Untapped New York’s founder Michelle Young also enjoys sitting in this spot. “Controversial, but I loved the weird spot at the window where you had almost no legroom. There was something cozy about it, plus I like to look out the window when I’m on mass transit.”

Other riders have a different opinion. “The configuration never worked for me. Long legs,” posted @realcopyvet. @kevin.p.leathers replied, “No, the orange seats always required a close inspection for some sort of gross substance floating inconspicuously in their shallow curvature.”

Twitter user @dpmsocial shared some insights from an engineer who worked on the seats, “Their idea was to make these trains feel like a living room, a space to communicate and get to know one another.”

“There have been many different seating plans over the years and, as New Yorkers do, we all have our favorites and usually aren’t afraid to share our opinions with others!,” Chelsea Newburg, PR & Marketing Manager for the New York Transit Museum told Untapped New York. “This holds true for more than a century of subway history. One of the coolest things about the New York Transit Museum in Downtown Brooklyn is the hands-on opportunity to board and explore our vintage trains. We invite everyone to come on down, sit on subway seats dating back to 1904, and choose your favorite from transit history.”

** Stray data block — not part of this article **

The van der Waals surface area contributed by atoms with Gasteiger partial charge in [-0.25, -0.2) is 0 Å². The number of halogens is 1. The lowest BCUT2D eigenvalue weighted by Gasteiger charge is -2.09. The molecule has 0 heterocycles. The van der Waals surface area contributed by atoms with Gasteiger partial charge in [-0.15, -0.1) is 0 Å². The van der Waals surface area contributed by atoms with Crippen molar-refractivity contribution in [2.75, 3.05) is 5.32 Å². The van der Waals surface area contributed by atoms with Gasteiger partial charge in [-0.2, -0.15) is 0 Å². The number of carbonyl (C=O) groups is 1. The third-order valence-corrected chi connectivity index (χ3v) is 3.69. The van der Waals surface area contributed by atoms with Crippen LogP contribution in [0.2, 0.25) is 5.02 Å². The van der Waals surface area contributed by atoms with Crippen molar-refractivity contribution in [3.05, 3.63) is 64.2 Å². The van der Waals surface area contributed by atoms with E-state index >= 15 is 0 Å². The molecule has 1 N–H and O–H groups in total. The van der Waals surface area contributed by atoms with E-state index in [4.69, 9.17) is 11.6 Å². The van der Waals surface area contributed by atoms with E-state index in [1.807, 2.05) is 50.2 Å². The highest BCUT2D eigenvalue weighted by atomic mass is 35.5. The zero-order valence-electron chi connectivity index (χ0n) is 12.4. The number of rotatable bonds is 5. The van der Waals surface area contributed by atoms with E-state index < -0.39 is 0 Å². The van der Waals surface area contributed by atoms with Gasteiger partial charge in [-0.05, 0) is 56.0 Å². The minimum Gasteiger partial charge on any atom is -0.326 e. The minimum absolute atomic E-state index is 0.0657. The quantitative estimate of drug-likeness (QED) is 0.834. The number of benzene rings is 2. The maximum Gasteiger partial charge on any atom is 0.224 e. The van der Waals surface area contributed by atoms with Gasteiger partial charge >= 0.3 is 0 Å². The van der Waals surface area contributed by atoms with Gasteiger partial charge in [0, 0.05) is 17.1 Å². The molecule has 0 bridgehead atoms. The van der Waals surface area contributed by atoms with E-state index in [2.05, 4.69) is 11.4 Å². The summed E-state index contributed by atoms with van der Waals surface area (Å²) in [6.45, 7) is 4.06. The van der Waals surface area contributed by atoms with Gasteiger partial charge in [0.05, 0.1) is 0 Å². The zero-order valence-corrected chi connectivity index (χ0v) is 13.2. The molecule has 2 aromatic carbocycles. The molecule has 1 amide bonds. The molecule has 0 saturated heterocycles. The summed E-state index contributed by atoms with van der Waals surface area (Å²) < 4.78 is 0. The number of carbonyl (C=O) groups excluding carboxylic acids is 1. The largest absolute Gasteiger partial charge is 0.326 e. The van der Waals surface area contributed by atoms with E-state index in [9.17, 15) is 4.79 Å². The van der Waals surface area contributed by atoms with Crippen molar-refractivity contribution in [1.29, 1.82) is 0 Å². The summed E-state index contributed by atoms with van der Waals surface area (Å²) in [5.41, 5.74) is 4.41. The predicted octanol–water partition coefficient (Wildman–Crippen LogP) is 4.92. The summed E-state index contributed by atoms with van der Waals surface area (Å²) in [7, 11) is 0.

R46 subway car ad
R-46 car card, 1975, New York Transit Museum Collection

The R46 cars—with their iconic orange and yellow plastic bucket seats set in an L-pattern, faux wood paneling, and tan wallpaper covered in tiny New York City seals—date back to 1975 when they were initially introduced on the F and N lines. These cars are outfitted with rubber flooring, a more sanitary option than the experimental carpeting of the R44 fleet that was introduced between 1971 and 1973.

Jodi Shapiro, a curator at the New York Transit Museum, shared some insight into the color choices made in this model. “One of the things that is interesting about the orange and yellow seating is that it was a departure for New York’s subway system. Most of the post-war seat and interior colors tended to be on the cool end of the color spectrum (with a few exceptions), so to have warmer colors was a very noticeable change. In the late 1960s and early 1970s, the oranges and yellows were inescapable; this is in part because of the changes occurring in society – the turmoil of the 1960s is starting to temper into environmentalism and a return to nature. It’s quite a neat psychology to introduce into a transportation system.”

R46 Subway Train
R46 A-train, Marc A. Hermann / MTA

Before the cars even hit the tracks, trouble struck the fleet. The R46 contract was awarded to Pullman Standard Company. The first order was for 745 cars. This marked the largest single order of passenger cars in the United States at the time. Initially, the fleet’s delivery was set for somewhere between 1973 and 1975, but a strike at the Pullman factory pushed the final delivery back 3 years (to 1978). Then there was more trouble. Several hundred cracks appeared on the trucks or undercarriages, the part of the car that houses the wheels, axles, and other important components.